A Survey of Innovation Practices among SMEs in Bengaluru Neighbourhood

A
Survey of Innovation Practices among SMEs in
Bengaluru
Neighbourhood
S.
Shyam Prasad
Sudindra
VR
Business has two – and
only two – functions: marketing and innovation (Drucker)
. To this day,
these two functions not only hold sway over the business but their importance
continues to grow. It is more so in view of globalization which has altered the
market conditions by shortening life cycles of products. Rightly then the tenth
annual global survey by The Boston Consulting Group shows that 79% of
respondents ranked innovation as either the top-most priority or a top-three
priority at their company.
The
shift in the demographics giving rise to vast diversity amongst the customers
and the increased volatility of the market is making business models quickly
obsolete. In the face of new and emerging or ‘disruptive’ technologies it makes
innovation more critical (Christensen, 1997). Companies,
particularly SMEs can hope to survive and achieve growth by innovating.  This may sound paradoxical – since plenty of
resources will be needed for R&D and innovations. The argument is that any
amount of resources spent on promotion by SMEs will surely be dwarfed by the
bigger organisations. However, innovation is the only thing that cannot be
conceived in spite of possessing plenty of resources.
Innovation,
besides being imperative for the survival of the firms, also “strikes not at
the margins of the profits and the outputs of the existing firms but at their
foundations and their very lives” (Schumpeter, 1942). Similar sentiments
have been expressed as “…under capitalism, innovative activity…becomes
mandatory, a life-and-death matter for the firm and innovation has replaced
price as the name of the game in a number of important industries” (Baumol, 2002).
There
are more than 36 million SME units in India which provide employment to over 80
million people (SME_Chamber_of_India). This sector
contributes about 8% to GDP and has great potential for growth. In spite of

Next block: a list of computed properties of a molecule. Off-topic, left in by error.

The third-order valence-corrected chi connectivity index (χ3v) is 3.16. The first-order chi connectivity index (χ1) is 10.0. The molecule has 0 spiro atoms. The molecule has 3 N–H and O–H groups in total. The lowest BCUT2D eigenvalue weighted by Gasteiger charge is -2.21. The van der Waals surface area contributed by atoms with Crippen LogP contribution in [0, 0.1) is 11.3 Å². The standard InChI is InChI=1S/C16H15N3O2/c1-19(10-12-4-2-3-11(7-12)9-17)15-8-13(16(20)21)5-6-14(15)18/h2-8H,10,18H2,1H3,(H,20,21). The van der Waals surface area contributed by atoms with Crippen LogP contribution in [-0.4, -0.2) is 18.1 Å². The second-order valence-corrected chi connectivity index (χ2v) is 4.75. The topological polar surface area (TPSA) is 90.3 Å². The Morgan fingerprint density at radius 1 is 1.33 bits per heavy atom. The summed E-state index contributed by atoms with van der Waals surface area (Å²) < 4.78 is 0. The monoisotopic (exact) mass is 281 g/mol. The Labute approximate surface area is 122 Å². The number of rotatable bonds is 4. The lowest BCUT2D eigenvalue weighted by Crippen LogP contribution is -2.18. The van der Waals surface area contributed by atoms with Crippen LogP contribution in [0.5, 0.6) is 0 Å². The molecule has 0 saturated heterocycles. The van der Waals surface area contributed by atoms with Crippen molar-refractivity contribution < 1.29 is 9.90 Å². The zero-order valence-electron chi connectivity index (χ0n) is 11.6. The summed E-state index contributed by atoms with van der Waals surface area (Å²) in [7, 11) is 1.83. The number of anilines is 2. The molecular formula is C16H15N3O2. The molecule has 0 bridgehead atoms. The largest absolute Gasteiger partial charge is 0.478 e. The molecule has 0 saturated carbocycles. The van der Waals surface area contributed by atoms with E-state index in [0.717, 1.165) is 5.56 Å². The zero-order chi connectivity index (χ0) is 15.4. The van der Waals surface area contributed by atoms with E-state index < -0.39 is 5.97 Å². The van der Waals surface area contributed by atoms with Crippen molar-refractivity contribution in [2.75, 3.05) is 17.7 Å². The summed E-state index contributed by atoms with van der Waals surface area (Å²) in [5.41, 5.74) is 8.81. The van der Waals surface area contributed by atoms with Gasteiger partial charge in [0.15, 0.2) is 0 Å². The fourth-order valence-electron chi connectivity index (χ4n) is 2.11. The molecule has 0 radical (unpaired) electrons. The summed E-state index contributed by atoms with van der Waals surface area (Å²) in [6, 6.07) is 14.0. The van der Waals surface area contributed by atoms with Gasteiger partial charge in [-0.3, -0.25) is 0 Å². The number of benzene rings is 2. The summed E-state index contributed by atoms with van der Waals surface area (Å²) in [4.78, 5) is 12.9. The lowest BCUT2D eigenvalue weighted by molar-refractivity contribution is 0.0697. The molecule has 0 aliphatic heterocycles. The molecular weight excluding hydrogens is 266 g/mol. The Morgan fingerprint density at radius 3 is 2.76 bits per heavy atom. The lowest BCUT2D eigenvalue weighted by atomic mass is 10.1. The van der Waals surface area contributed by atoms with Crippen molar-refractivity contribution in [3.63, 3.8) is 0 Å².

great opportunity for growth, they suffer from technological obsolescence,
supply chain inefficiencies among others. To overcome these problems and stay
in the business that is increasingly seeing competition from big enterprises,
SMEs need to innovate. In this scenario this study examined the innovative
practices being followed by SMEs that are situated in and around Bengaluru. The
micro enterprises were excluded from this study.
The
Micro, Small and Medium Enterprises Development (MSMED) Act was passed in 2006
to facilitate the development and competitiveness of these enterprises. It
defines (Table 1) medium enterprises for the first time and seeks to integrate
the three tiers of these enterprises, namely, micro, small and medium.
Table 1 Definitions of Micro, Small
and Medium Enterprises
Manufacturing
Enterprises – Investment in Plant & Machinery
Description
INR
USD($)
Micro
Enterprises
Up
to Rs. 25 Lakh
Up
to $ 62,500
Small
Enterprises
Above
Rs. 25 Lakh & up to Rs. 5 Crore
Above
$ 62,500 & up to $ 1.25 million
Medium
Enterprises
Above
Rs. 5 Crore & up to Rs. 10 Crore
Above
$ 1.25 million & up to $ 2.5 million
Service
Enterprises – Investment in Equipments
Description
INR
USD($)
Micro
Enterprises
Up
to Rs. 10 Lakh
Up
to $ 25,000
Small
Enterprises
Above
Rs. 10 Lakh & up to Rs. 2 Crore
Above
$ 25,000 & up to $ 0.5 million
Medium
Enterprises
Above
Rs. 2 Crore & up to Rs. 5 Crore
Above
$ 0.5 million & up to $ 1.5 million
Table
2 provides the characteristics of MSMEs in Karnataka.
Table 2 Characteristics of MSMEs in Karnataka[1]
Enterprises(in
lakhs)
Employment(in lakhs)
Market Value of
Fixed Assets(in lakhs)
12.49
30.48
27161.11
(Excluded
activities under wholesale/retail trade, legal, education & social
services, hotel & restaurants, transports and storage & warehousing (except
cold storage).
The
contribution of small firms to innovation-led growth and job creation[2]
has attracted the attention of the policy makers and the governments. By virtue
of their contributions in terms of employment generation, export promotion, etc.,
they are considered as one of the ‘driving forces’ of modern economies.
However, SMEs seem to be at a disadvantage in their scale of economies and
research and development activities – both necessary for sustaining in the
present era. A number of researches to study R&D activities to firm size
have shown that large firms undertake considerably more R&D and this
prompted some experts to infer that SMEs will not survive as globalization
increased (OECD, 2000).
Innovation
is a broad term. It virtually encompasses any new development in the firm. For
the purpose of this study, an innovation is the one that is new or
significantly different from previously used or marketed by the firm. Many  studies 
have examined  the  success  factors